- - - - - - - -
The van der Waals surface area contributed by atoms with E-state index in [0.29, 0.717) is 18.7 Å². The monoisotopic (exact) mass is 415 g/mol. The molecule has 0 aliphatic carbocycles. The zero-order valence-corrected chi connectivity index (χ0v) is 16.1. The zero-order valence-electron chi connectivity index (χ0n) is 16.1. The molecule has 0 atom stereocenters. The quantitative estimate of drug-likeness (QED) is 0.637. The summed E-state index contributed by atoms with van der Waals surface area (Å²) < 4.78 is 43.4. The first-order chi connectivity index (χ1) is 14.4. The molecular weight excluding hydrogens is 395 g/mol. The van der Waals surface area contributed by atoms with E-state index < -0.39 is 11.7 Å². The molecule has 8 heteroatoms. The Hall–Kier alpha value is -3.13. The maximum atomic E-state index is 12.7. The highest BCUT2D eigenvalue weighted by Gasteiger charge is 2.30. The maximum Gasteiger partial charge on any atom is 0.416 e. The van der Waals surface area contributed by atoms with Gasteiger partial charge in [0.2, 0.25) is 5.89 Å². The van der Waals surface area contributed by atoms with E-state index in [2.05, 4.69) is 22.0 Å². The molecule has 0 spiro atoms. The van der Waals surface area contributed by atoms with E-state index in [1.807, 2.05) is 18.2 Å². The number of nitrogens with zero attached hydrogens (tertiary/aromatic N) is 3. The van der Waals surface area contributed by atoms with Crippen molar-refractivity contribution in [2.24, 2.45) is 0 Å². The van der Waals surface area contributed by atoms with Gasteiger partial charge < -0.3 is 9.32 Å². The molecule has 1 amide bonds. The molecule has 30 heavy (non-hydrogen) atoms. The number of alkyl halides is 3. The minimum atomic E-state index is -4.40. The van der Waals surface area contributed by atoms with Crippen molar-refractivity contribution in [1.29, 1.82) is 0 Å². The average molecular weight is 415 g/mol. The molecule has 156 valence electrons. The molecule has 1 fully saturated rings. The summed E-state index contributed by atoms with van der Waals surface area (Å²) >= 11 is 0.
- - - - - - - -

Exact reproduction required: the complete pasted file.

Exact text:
The van der Waals surface area contributed by atoms with E-state index in [0.29, 0.717) is 18.7 Å². The monoisotopic (exact) mass is 415 g/mol. The molecule has 0 aliphatic carbocycles. The zero-order valence-corrected chi connectivity index (χ0v) is 16.1. The zero-order valence-electron chi connectivity index (χ0n) is 16.1. The molecule has 0 atom stereocenters. The quantitative estimate of drug-likeness (QED) is 0.637. The summed E-state index contributed by atoms with van der Waals surface area (Å²) < 4.78 is 43.4. The first-order chi connectivity index (χ1) is 14.4. The molecular weight excluding hydrogens is 395 g/mol. The van der Waals surface area contributed by atoms with E-state index < -0.39 is 11.7 Å². The molecule has 8 heteroatoms. The Hall–Kier alpha value is -3.13. The maximum atomic E-state index is 12.7. The highest BCUT2D eigenvalue weighted by Gasteiger charge is 2.30. The maximum Gasteiger partial charge on any atom is 0.416 e. The van der Waals surface area contributed by atoms with Gasteiger partial charge in [0.2, 0.25) is 5.89 Å². The van der Waals surface area contributed by atoms with E-state index in [2.05, 4.69) is 22.0 Å². The molecule has 0 spiro atoms. The van der Waals surface area contributed by atoms with E-state index in [1.807, 2.05) is 18.2 Å². The number of nitrogens with zero attached hydrogens (tertiary/aromatic N) is 3. The van der Waals surface area contributed by atoms with Crippen molar-refractivity contribution in [2.24, 2.45) is 0 Å². The van der Waals surface area contributed by atoms with Gasteiger partial charge < -0.3 is 9.32 Å². The molecule has 1 amide bonds. The molecule has 30 heavy (non-hydrogen) atoms. The number of alkyl halides is 3. The minimum atomic E-state index is -4.40. The van der Waals surface area contributed by atoms with Crippen molar-refractivity contribution in [1.29, 1.82) is 0 Å². The average molecular weight is 415 g/mol. The molecule has 156 valence electrons. The molecule has 1 fully saturated rings. The summed E-state index contributed by atoms with van der Waals surface area (Å²) >= 11 is 0.